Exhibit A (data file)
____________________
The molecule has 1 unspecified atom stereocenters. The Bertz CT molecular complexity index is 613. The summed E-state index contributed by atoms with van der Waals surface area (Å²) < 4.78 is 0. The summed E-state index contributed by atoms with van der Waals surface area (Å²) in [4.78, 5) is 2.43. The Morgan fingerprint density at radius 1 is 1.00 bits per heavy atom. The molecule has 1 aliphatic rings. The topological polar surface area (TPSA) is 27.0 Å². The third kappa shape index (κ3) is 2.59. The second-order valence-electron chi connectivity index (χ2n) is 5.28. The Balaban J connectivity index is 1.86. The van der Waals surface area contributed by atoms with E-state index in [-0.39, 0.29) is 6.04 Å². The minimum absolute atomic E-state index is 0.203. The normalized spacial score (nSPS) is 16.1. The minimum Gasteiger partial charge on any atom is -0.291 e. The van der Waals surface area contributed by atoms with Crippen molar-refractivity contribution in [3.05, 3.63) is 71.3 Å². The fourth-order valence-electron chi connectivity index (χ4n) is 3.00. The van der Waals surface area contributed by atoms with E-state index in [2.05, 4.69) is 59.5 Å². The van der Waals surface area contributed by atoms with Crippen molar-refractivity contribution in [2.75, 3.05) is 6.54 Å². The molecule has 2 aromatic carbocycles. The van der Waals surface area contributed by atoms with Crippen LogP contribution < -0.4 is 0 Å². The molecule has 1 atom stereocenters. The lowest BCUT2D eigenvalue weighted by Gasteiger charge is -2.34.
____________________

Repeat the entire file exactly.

The molecule has 1 unspecified atom stereocenters. The Bertz CT molecular complexity index is 613. The summed E-state index contributed by atoms with van der Waals surface area (Å²) < 4.78 is 0. The summed E-state index contributed by atoms with van der Waals surface area (Å²) in [4.78, 5) is 2.43. The Morgan fingerprint density at radius 1 is 1.00 bits per heavy atom. The molecule has 1 aliphatic rings. The topological polar surface area (TPSA) is 27.0 Å². The third kappa shape index (κ3) is 2.59. The second-order valence-electron chi connectivity index (χ2n) is 5.28. The Balaban J connectivity index is 1.86. The van der Waals surface area contributed by atoms with E-state index in [-0.39, 0.29) is 6.04 Å². The minimum absolute atomic E-state index is 0.203. The normalized spacial score (nSPS) is 16.1. The minimum Gasteiger partial charge on any atom is -0.291 e. The van der Waals surface area contributed by atoms with Crippen molar-refractivity contribution in [3.05, 3.63) is 71.3 Å². The fourth-order valence-electron chi connectivity index (χ4n) is 3.00. The van der Waals surface area contributed by atoms with E-state index in [2.05, 4.69) is 59.5 Å². The van der Waals surface area contributed by atoms with Crippen molar-refractivity contribution in [2.75, 3.05) is 6.54 Å². The molecule has 2 aromatic carbocycles. The van der Waals surface area contributed by atoms with Crippen LogP contribution < -0.4 is 0 Å². The molecule has 1 atom stereocenters. The lowest BCUT2D eigenvalue weighted by Gasteiger charge is -2.34.